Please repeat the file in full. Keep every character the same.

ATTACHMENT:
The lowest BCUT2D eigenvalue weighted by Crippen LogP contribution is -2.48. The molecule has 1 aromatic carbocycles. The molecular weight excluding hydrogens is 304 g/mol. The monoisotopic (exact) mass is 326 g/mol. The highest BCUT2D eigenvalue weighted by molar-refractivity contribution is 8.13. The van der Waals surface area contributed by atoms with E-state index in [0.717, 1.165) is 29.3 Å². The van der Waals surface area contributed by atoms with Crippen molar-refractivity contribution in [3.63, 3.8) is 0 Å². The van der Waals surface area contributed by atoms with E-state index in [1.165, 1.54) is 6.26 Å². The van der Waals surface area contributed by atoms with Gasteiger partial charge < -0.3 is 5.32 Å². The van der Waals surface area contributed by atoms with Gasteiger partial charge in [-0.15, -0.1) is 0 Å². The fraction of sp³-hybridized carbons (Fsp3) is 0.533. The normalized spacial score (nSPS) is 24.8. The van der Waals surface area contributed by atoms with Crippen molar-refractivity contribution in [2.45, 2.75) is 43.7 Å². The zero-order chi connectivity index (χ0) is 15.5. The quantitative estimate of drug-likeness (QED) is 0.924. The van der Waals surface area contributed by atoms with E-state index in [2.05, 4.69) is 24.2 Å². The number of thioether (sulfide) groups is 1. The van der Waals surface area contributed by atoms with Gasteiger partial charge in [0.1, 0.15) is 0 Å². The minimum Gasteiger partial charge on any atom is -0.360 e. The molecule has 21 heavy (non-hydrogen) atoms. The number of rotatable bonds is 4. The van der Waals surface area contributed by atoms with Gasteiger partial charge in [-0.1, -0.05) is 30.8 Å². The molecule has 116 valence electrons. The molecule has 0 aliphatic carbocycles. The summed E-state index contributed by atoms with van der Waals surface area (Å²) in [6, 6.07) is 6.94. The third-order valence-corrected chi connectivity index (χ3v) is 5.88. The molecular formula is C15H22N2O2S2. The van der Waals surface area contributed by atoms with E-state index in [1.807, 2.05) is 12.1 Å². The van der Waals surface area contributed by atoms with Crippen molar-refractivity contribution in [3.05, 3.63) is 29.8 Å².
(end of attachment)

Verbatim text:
The lowest BCUT2D eigenvalue weighted by Crippen LogP contribution is -2.48. The molecule has 1 aromatic carbocycles. The molecular weight excluding hydrogens is 304 g/mol. The monoisotopic (exact) mass is 326 g/mol. The highest BCUT2D eigenvalue weighted by molar-refractivity contribution is 8.13. The van der Waals surface area contributed by atoms with E-state index in [0.717, 1.165) is 29.3 Å². The van der Waals surface area contributed by atoms with Crippen molar-refractivity contribution in [3.63, 3.8) is 0 Å². The van der Waals surface area contributed by atoms with E-state index in [1.165, 1.54) is 6.26 Å². The van der Waals surface area contributed by atoms with Gasteiger partial charge < -0.3 is 5.32 Å². The van der Waals surface area contributed by atoms with Gasteiger partial charge in [-0.15, -0.1) is 0 Å². The fraction of sp³-hybridized carbons (Fsp3) is 0.533. The normalized spacial score (nSPS) is 24.8. The van der Waals surface area contributed by atoms with Crippen molar-refractivity contribution in [2.45, 2.75) is 43.7 Å². The zero-order chi connectivity index (χ0) is 15.5. The quantitative estimate of drug-likeness (QED) is 0.924. The van der Waals surface area contributed by atoms with E-state index in [2.05, 4.69) is 24.2 Å². The number of thioether (sulfide) groups is 1. The van der Waals surface area contributed by atoms with Gasteiger partial charge in [0.1, 0.15) is 0 Å². The minimum Gasteiger partial charge on any atom is -0.360 e. The molecule has 21 heavy (non-hydrogen) atoms. The number of rotatable bonds is 4. The van der Waals surface area contributed by atoms with Gasteiger partial charge in [-0.1, -0.05) is 30.8 Å². The molecule has 116 valence electrons. The molecule has 0 aliphatic carbocycles. The summed E-state index contributed by atoms with van der Waals surface area (Å²) in [6, 6.07) is 6.94. The third-order valence-corrected chi connectivity index (χ3v) is 5.88. The molecular formula is C15H22N2O2S2. The van der Waals surface area contributed by atoms with E-state index in [1.807, 2.05) is 12.1 Å². The van der Waals surface area contributed by atoms with Crippen molar-refractivity contribution in [3.05, 3.63) is 29.8 Å².